In 1939 the Academy gave an honorary Oscar to Edgar Bergen for creating a funny puppet. Some people may have thought that was silly. They also may have found it silly that a strange little "cartoon" called Snow White and the Seven Dwarfs earned itself an honorary Oscar. The legendary Bob Hope was given a fistful of honorary Oscars over the course of his amazing career ... and I don't remember anyone calling Bob Hope a brilliant actor or influential filmmaker.

In other words, these "honorary" awards that are handed out by the Academy of Motion Pictures Arts and Sciences (AMPAS) can be given for any old reason they feel like -- and I for one am thrilled that they've decided to give one to Roger Corman this year. My illustrious colleague Eric Snider clearly doesn't feel the same way, and I'm here to tell Eric he's dead wrong. Wonderfully funny and a snappy dresser, sure, but on this position ... dead wrong.

One day George Lucas will receive a similar award from the Academy. At that time you'll have film fans who say "Absolutely. For just the technical advances that he and his colleagues have created, and for his massive influence on modern-day film exhibition, he's certainly deserving of an Oscar spotlight." You'll also have film fans who say "The director of Star Wars, THX-1138, American Graffiti and The Phantom Menace? Really? The guy who produced Radioland Murders and Howard the Duck? I don't believe it! Typical Hollywood politics!"
The knock against Roger Corman's honorary Oscar seems to be that he's a B-movie producer. Rarely a writer, hardly a great director, but the producer of hundreds of cheaply-made, simplistic movies that pander to an audience's lust for monsters, violence, bouncy babes, and basic exploitation. And to that I say this: "Yeah, so?" With a lot more money in his pocket, Roger Corman could have been the pre-Spielberg Spielberg (if only in his producer's shoes), but instead he was content to fill your local movie house with what he had: monsters, violence, bouncy babes, and basic exploitation.

And what the hell is wrong with that? The umbrage that Mr. Snider exhibits may come from a lifetime of stuffy Oscar awards that are doled out to arthouse films and esoteric filmmakers ... but what's wrong with celebrating one of moviedom's most reliable exports ... the schlock? Must every Oscar be for well-scrubbed period pieces about a hot woman dying of consumption? Is there no room in the Oscar hallways for inexpensive and fun B-movies? Are schlocky films not films?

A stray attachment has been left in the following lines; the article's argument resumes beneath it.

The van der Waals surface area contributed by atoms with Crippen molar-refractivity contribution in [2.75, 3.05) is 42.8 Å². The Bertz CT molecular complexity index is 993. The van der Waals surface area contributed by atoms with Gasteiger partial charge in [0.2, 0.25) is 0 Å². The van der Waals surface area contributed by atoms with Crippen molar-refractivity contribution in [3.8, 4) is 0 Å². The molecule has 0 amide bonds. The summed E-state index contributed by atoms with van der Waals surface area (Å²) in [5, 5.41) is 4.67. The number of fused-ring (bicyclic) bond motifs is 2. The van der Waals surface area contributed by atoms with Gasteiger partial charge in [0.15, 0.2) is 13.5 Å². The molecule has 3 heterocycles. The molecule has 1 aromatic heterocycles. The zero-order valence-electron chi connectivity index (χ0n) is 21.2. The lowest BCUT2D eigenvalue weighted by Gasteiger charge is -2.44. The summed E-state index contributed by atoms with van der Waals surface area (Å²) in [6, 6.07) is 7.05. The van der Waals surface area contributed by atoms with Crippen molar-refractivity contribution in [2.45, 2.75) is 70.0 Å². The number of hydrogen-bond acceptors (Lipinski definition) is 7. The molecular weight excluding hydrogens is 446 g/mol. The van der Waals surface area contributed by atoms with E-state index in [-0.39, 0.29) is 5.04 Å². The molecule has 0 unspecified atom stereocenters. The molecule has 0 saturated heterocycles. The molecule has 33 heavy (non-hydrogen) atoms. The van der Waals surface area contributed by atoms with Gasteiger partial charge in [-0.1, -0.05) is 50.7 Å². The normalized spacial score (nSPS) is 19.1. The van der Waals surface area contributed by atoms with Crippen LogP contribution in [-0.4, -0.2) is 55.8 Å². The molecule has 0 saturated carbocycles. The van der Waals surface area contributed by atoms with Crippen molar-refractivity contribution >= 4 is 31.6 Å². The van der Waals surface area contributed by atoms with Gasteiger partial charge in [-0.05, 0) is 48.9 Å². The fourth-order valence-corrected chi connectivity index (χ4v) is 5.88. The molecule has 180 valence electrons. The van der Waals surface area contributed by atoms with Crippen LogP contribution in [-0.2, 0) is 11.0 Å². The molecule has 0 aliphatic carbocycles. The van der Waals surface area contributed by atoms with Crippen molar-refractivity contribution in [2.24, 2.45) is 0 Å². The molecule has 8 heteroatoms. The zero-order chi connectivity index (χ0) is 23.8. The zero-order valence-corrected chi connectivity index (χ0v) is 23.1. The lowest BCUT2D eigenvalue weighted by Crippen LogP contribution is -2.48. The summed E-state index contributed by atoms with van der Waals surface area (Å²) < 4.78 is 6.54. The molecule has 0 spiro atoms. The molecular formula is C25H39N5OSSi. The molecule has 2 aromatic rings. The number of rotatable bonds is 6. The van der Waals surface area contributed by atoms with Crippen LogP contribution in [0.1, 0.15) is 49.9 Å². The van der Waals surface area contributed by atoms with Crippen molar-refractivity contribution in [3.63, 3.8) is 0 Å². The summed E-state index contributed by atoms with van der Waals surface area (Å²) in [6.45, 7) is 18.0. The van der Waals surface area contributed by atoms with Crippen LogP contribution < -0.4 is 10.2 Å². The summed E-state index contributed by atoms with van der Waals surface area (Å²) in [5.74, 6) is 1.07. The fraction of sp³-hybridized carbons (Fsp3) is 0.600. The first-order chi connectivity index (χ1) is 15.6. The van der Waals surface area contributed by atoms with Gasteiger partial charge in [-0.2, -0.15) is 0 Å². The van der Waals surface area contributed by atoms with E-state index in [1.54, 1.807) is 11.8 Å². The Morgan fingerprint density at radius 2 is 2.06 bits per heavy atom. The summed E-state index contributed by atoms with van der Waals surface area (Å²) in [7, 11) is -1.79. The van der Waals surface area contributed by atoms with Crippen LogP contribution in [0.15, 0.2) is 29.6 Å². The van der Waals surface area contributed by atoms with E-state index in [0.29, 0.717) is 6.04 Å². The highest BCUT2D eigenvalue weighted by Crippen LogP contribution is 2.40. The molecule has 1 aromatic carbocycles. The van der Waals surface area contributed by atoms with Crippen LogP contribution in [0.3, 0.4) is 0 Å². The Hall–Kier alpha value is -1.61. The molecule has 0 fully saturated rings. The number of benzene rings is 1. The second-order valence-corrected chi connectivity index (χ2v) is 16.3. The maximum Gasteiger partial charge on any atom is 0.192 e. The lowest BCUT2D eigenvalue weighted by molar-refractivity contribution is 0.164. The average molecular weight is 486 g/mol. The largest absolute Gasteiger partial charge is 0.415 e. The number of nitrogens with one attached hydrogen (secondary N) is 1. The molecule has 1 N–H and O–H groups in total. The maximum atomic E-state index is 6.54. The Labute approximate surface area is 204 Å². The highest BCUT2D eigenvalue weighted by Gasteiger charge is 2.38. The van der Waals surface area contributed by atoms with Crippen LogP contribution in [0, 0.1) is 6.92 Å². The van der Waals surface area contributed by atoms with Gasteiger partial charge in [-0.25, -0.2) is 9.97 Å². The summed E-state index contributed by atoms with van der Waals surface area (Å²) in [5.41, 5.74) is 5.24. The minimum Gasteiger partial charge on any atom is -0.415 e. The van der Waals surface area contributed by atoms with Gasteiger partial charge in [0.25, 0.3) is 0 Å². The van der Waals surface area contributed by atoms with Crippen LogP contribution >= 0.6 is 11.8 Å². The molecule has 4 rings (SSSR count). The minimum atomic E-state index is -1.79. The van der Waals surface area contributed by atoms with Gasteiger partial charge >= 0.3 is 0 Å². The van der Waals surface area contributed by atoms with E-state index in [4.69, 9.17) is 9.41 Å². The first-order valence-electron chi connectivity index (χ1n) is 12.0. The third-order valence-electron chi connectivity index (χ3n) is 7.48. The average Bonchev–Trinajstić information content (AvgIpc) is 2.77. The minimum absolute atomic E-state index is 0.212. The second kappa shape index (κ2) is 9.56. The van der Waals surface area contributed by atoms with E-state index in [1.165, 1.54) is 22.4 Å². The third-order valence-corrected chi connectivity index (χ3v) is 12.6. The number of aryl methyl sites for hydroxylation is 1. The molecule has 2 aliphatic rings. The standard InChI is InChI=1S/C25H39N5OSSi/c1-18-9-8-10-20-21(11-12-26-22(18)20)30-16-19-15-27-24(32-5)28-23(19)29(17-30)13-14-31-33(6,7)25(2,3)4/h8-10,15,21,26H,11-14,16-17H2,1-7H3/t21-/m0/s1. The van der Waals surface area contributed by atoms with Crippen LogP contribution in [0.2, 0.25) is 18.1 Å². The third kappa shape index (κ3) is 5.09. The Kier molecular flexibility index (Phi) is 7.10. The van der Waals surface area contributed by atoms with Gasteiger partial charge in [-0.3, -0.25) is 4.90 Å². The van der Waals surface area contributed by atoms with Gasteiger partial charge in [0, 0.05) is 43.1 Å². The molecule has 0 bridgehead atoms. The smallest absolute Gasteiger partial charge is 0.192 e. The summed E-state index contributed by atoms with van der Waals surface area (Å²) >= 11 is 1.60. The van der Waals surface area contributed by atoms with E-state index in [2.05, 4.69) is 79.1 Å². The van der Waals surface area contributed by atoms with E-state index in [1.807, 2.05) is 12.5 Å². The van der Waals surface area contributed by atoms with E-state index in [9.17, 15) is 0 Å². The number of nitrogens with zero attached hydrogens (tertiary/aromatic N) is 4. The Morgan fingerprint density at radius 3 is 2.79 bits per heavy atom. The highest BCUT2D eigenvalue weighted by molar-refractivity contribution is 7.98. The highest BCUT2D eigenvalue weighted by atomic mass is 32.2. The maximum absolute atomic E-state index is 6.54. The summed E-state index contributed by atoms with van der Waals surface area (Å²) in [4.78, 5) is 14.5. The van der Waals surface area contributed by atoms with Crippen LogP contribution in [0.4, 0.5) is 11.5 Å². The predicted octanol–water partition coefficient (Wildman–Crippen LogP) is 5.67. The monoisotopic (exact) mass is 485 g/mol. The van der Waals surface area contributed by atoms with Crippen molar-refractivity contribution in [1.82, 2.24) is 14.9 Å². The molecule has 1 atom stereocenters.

Sure I could sit here and support Roger Corman by saying he's a film producer who gave early jobs to Francis Ford Coppola, Martin Scorsese, John Sayles, James Cameron, Joe Dante, Ron Howard, Jonathan Demme, Curtis Hanson, Nicolas Roeg, and dozens of other directors. But that's the easy way. I could also assert that, despite what people seem to think, not ALL of Corman's features were bad films. (I'll allow you to decide which ones his best.) But I think the numbers speak for themselves: A "B-movie producer" does not survive hundreds of films and five decades in the movie business unless A) he's doing something right, and B) people actually like working with him.

And that's the message that Roger Corman's honorary Oscar sends to me: That you don't have to grasp for awards with your "disease of the week" Oscar bait movie; that you can build an empire out of motorcycle flicks, monster movies, and (awesome) Edgar Allan Poe adaptations, and that (best of all) you can earn a very swanky Oscar for creating cheap, basic, topical B-movies that (here's the kicker) people still love watching four decades later. To say nothing of all the great films that came from directors who learned their craft in Corman's "work as you learn" film school. Or the thousands of young movie geeks who grew up on Corman matinees on their UHF stations ... without even knowing it?

Yes, Roger Corman absolutely deserves his honorary Oscar. Hell, I say give the man two.
categories Cinematical